In a week when the feds cracked down on some of those quick-loss diet companies with hefty fines for making false claims about their untested pills, it seemed just a bit odd that the FDA approved the first diet drug for dogs.
I can’t blame Pfizer Animal Health for going after this huge and growing market with Slentrol. There are about 62 million pet dogs in this country and more than 20 million are considered overweight or obese. I’d bet the very same owners of those 20 million dogs fit into those overweight and obese categories. Might be a good opportunity for Pfizer to cross-sell to the owners.
In a country where dog owners treat their animals as if they were their “babies”, it’s no surprise that their dogs are out-of-control eaters because most owners don’t train or control their dogs at all. Just watch an episode or two of the dog training show “Dog Whisperer” and see host Cesar Millan time and time again have to give owners basic dog training. His show should be mandatory for all new dog buyers...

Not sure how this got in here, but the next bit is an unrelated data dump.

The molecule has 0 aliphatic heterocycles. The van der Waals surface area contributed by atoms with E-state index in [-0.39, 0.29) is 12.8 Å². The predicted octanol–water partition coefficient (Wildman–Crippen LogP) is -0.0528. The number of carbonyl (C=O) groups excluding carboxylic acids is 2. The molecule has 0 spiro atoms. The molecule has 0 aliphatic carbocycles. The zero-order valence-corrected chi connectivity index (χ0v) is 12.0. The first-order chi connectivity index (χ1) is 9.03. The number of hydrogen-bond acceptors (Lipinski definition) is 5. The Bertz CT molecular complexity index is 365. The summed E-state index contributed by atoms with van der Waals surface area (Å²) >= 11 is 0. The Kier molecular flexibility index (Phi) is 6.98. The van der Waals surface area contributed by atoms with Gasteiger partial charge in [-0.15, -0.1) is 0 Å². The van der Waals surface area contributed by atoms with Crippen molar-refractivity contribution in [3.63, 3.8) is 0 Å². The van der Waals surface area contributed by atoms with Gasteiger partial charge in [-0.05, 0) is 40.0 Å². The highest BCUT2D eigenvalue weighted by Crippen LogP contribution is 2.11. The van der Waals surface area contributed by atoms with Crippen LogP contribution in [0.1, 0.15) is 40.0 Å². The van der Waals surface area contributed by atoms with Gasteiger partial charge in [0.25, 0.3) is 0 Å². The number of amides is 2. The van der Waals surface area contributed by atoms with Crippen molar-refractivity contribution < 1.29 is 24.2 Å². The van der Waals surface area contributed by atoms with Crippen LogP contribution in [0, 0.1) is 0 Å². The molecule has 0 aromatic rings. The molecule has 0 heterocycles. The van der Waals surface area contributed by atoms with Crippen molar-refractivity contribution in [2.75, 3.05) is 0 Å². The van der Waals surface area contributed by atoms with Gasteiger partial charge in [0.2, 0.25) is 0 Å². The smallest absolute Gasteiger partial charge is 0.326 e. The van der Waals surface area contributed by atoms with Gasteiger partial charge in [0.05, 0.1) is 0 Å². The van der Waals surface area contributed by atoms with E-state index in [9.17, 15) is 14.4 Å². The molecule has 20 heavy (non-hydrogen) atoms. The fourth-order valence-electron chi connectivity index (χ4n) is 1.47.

Millan likes to say that dog owners must be pack leaders to their dogs. You would think the dog obesity problem could be avoided if dog owners exerted some control. The pack leaders should be able to ration the amount of food their dogs eat. They fill the dog bowls each day. It’s that simple.
Dog trainers such as Millan also recommend at least a 45-minute walk for a dog each day. If the human pack leader and his dog did that each day, a lot of the obesity problems in this country—for both humans and dogs—might just melt away. But that is unlikely to happen. So Pfizer’s drug for dogs will likely be a leader.